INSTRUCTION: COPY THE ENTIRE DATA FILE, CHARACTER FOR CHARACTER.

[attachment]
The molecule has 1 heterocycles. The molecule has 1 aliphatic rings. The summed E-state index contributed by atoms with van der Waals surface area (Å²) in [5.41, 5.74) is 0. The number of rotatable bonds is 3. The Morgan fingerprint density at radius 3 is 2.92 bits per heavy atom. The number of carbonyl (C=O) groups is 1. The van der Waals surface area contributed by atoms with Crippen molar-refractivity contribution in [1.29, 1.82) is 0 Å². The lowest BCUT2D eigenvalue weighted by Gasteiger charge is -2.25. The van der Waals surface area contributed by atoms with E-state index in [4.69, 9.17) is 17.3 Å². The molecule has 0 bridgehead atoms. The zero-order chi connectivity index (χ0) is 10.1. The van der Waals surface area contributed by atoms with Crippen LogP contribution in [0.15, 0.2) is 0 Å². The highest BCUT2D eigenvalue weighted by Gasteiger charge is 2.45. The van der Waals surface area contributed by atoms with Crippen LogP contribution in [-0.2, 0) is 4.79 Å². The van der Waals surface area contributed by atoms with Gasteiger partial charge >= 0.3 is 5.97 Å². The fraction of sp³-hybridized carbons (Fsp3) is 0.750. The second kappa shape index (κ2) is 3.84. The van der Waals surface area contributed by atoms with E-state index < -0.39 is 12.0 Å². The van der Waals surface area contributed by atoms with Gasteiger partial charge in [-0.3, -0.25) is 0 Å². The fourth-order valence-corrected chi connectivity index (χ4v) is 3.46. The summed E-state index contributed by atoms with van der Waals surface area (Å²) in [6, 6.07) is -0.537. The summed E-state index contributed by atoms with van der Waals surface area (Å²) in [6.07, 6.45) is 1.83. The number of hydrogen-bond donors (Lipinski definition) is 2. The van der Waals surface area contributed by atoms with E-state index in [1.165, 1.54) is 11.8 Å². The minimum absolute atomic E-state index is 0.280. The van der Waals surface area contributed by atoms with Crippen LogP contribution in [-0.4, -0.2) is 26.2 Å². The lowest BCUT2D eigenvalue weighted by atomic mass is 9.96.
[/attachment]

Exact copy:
The molecule has 1 heterocycles. The molecule has 1 aliphatic rings. The summed E-state index contributed by atoms with van der Waals surface area (Å²) in [5.41, 5.74) is 0. The number of rotatable bonds is 3. The Morgan fingerprint density at radius 3 is 2.92 bits per heavy atom. The number of carbonyl (C=O) groups is 1. The van der Waals surface area contributed by atoms with Crippen molar-refractivity contribution in [1.29, 1.82) is 0 Å². The lowest BCUT2D eigenvalue weighted by Gasteiger charge is -2.25. The van der Waals surface area contributed by atoms with E-state index in [4.69, 9.17) is 17.3 Å². The molecule has 0 bridgehead atoms. The zero-order chi connectivity index (χ0) is 10.1. The van der Waals surface area contributed by atoms with Crippen LogP contribution in [0.15, 0.2) is 0 Å². The highest BCUT2D eigenvalue weighted by Gasteiger charge is 2.45. The van der Waals surface area contributed by atoms with Crippen LogP contribution in [-0.2, 0) is 4.79 Å². The van der Waals surface area contributed by atoms with Gasteiger partial charge >= 0.3 is 5.97 Å². The fraction of sp³-hybridized carbons (Fsp3) is 0.750. The second kappa shape index (κ2) is 3.84. The van der Waals surface area contributed by atoms with E-state index < -0.39 is 12.0 Å². The van der Waals surface area contributed by atoms with Gasteiger partial charge in [-0.3, -0.25) is 0 Å². The fourth-order valence-corrected chi connectivity index (χ4v) is 3.46. The summed E-state index contributed by atoms with van der Waals surface area (Å²) in [6, 6.07) is -0.537. The summed E-state index contributed by atoms with van der Waals surface area (Å²) in [6.07, 6.45) is 1.83. The number of hydrogen-bond donors (Lipinski definition) is 2. The van der Waals surface area contributed by atoms with E-state index in [1.165, 1.54) is 11.8 Å². The minimum absolute atomic E-state index is 0.280. The van der Waals surface area contributed by atoms with Crippen LogP contribution in [-0.4, -0.2) is 26.2 Å². The lowest BCUT2D eigenvalue weighted by atomic mass is 9.96.